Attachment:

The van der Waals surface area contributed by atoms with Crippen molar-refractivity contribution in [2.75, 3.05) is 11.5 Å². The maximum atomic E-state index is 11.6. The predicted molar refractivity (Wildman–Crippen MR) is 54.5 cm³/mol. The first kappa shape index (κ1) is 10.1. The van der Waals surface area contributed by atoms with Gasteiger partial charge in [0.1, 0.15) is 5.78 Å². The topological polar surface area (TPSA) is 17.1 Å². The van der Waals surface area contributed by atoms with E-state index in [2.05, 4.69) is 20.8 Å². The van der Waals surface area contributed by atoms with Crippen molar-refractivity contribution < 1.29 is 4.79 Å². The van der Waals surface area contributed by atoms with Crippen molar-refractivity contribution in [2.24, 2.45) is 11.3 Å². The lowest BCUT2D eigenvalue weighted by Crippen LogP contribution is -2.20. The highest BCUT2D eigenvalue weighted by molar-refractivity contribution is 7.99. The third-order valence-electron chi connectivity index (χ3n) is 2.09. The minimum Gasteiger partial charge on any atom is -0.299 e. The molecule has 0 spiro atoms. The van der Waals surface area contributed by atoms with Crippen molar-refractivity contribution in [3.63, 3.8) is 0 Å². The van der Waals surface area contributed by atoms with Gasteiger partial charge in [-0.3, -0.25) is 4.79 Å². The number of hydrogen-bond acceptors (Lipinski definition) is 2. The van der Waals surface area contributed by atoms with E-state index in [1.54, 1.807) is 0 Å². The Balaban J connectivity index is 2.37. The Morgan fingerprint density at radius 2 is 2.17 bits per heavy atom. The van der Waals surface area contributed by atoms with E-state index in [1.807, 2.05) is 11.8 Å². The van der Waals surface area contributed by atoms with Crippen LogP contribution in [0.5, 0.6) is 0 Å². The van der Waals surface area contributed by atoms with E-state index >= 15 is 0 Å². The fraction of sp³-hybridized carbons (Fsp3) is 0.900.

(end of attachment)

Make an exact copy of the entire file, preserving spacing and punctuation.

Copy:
The van der Waals surface area contributed by atoms with Crippen molar-refractivity contribution in [2.75, 3.05) is 11.5 Å². The maximum atomic E-state index is 11.6. The predicted molar refractivity (Wildman–Crippen MR) is 54.5 cm³/mol. The first kappa shape index (κ1) is 10.1. The van der Waals surface area contributed by atoms with Gasteiger partial charge in [0.1, 0.15) is 5.78 Å². The topological polar surface area (TPSA) is 17.1 Å². The van der Waals surface area contributed by atoms with E-state index in [2.05, 4.69) is 20.8 Å². The van der Waals surface area contributed by atoms with Crippen molar-refractivity contribution < 1.29 is 4.79 Å². The van der Waals surface area contributed by atoms with Crippen molar-refractivity contribution in [2.24, 2.45) is 11.3 Å². The lowest BCUT2D eigenvalue weighted by Crippen LogP contribution is -2.20. The highest BCUT2D eigenvalue weighted by molar-refractivity contribution is 7.99. The third-order valence-electron chi connectivity index (χ3n) is 2.09. The minimum Gasteiger partial charge on any atom is -0.299 e. The molecule has 0 spiro atoms. The van der Waals surface area contributed by atoms with Crippen molar-refractivity contribution in [3.63, 3.8) is 0 Å². The van der Waals surface area contributed by atoms with Gasteiger partial charge in [-0.3, -0.25) is 4.79 Å². The number of hydrogen-bond acceptors (Lipinski definition) is 2. The van der Waals surface area contributed by atoms with E-state index in [1.54, 1.807) is 0 Å². The Balaban J connectivity index is 2.37. The Morgan fingerprint density at radius 2 is 2.17 bits per heavy atom. The van der Waals surface area contributed by atoms with E-state index in [1.807, 2.05) is 11.8 Å². The van der Waals surface area contributed by atoms with Crippen LogP contribution in [0.5, 0.6) is 0 Å². The van der Waals surface area contributed by atoms with E-state index >= 15 is 0 Å². The fraction of sp³-hybridized carbons (Fsp3) is 0.900.